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The following two solutions use the fact that the even-valued terms in
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the Fibonacci sequence themselves form a Fibonacci-like sequence
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that satisfies
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<hask>evenFib 0 = 0, evenFib 1 = 2, evenFib (n+2) = evenFib n + 4 * evenFib (n+1)</hask>.
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<haskell>
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problem_2_v2 =
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    sumEvenFibs $ numEvenFibsLessThan 1000000
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sumEvenFibs n =
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    (evenFib n + evenFib (n+1) - 2) `div` 4
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evenFib n =
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    round $ (2 + sqrt 5) ** (fromIntegral n) / sqrt 5
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numEvenFibsLessThan n =
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    floor $ (log (fromIntegral n - 0.5) + 0.5*log 5) / log (2 + sqrt 5)
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</haskell>
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The first two solutions work because 10^6 is small.
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The following solution also works for much larger numbers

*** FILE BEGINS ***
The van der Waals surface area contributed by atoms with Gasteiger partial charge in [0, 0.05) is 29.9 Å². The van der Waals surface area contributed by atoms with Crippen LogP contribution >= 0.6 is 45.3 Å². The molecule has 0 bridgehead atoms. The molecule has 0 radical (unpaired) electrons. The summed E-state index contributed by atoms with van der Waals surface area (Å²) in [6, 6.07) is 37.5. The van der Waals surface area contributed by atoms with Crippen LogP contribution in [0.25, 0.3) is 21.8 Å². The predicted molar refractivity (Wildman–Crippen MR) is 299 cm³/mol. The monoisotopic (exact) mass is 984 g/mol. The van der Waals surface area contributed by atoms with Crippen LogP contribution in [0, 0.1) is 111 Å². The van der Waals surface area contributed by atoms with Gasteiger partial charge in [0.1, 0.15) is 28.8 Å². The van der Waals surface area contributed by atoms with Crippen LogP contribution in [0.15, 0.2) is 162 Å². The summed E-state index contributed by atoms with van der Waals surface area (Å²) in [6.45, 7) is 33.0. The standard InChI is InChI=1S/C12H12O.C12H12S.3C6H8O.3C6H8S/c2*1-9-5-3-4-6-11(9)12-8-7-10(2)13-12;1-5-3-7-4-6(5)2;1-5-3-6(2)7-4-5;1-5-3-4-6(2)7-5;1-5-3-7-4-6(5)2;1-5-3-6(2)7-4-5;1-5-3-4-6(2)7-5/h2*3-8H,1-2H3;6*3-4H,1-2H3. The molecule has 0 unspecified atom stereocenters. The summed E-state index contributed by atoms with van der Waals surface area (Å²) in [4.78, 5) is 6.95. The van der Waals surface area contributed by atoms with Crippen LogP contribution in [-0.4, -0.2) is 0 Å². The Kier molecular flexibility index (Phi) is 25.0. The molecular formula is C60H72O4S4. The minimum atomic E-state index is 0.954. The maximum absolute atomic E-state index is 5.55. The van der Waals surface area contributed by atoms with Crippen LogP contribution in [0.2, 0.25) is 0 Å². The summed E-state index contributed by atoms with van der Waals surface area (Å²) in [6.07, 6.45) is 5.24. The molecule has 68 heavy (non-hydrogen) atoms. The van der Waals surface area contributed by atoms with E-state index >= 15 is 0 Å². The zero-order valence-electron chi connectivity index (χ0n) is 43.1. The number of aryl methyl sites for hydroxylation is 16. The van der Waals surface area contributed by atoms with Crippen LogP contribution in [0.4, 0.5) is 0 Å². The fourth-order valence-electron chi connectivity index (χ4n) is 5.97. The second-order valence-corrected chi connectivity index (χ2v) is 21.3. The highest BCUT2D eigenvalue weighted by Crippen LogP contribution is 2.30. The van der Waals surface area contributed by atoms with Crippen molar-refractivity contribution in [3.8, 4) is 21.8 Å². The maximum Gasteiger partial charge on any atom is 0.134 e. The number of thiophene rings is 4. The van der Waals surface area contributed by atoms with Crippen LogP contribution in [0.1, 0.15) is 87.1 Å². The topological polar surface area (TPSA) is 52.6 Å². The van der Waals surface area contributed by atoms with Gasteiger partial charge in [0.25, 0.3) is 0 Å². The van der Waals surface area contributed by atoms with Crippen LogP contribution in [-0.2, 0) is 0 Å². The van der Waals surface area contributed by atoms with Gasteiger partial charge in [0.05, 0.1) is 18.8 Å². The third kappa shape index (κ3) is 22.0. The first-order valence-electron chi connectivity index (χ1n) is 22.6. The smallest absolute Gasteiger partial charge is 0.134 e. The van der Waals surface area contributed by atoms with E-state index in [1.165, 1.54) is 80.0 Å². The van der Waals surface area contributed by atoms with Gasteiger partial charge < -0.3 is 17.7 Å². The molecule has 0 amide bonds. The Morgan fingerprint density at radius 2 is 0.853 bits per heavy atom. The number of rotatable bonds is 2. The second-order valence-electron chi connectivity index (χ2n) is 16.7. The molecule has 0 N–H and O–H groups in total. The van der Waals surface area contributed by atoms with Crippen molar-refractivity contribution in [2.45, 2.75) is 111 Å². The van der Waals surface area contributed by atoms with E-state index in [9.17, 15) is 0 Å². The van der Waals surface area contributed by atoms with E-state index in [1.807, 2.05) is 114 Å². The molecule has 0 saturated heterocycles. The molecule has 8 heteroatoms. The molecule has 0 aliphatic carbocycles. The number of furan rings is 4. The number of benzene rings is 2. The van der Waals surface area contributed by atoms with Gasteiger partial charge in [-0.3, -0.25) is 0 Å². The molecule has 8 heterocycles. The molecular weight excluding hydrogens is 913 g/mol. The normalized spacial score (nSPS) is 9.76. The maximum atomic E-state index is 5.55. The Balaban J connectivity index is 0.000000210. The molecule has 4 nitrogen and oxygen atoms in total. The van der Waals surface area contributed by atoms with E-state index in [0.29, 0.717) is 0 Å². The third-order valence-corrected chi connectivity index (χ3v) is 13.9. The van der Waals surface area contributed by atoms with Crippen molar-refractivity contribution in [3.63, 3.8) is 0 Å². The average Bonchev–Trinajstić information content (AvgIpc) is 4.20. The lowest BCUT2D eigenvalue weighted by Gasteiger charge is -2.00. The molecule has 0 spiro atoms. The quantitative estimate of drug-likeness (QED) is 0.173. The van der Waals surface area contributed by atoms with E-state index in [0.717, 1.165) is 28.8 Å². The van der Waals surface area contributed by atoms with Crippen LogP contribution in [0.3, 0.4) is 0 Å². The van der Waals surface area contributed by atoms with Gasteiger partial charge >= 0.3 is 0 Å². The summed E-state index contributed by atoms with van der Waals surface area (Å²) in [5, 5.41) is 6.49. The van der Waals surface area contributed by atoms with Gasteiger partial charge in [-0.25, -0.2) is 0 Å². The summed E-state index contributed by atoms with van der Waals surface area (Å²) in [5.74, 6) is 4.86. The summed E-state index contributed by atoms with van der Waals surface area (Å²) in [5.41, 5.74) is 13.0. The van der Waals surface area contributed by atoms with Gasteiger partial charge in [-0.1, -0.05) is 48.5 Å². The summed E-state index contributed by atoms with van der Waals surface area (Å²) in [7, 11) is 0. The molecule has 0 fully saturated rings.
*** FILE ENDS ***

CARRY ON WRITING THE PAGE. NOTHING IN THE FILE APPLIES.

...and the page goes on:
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(up to at least 10^1000000 on my computer):
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<haskell>
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problem_2 = sumEvenFibsLessThan 1000000
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sumEvenFibsLessThan n =
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    (a + b - 1) `div` 2
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    where
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    n2 = n `div` 2
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    (a, b) =
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        foldr f (0,1) $
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        takeWhile ((<= n2) . fst) $
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        iterate times2E (1, 4)
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    f x y
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        | fst z <= n2 = z
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        | otherwise  = y
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        where z = x `addE` y
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addE (a, b) (c, d) =
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    (a*d + b*c - 4*ac, ac + b*d)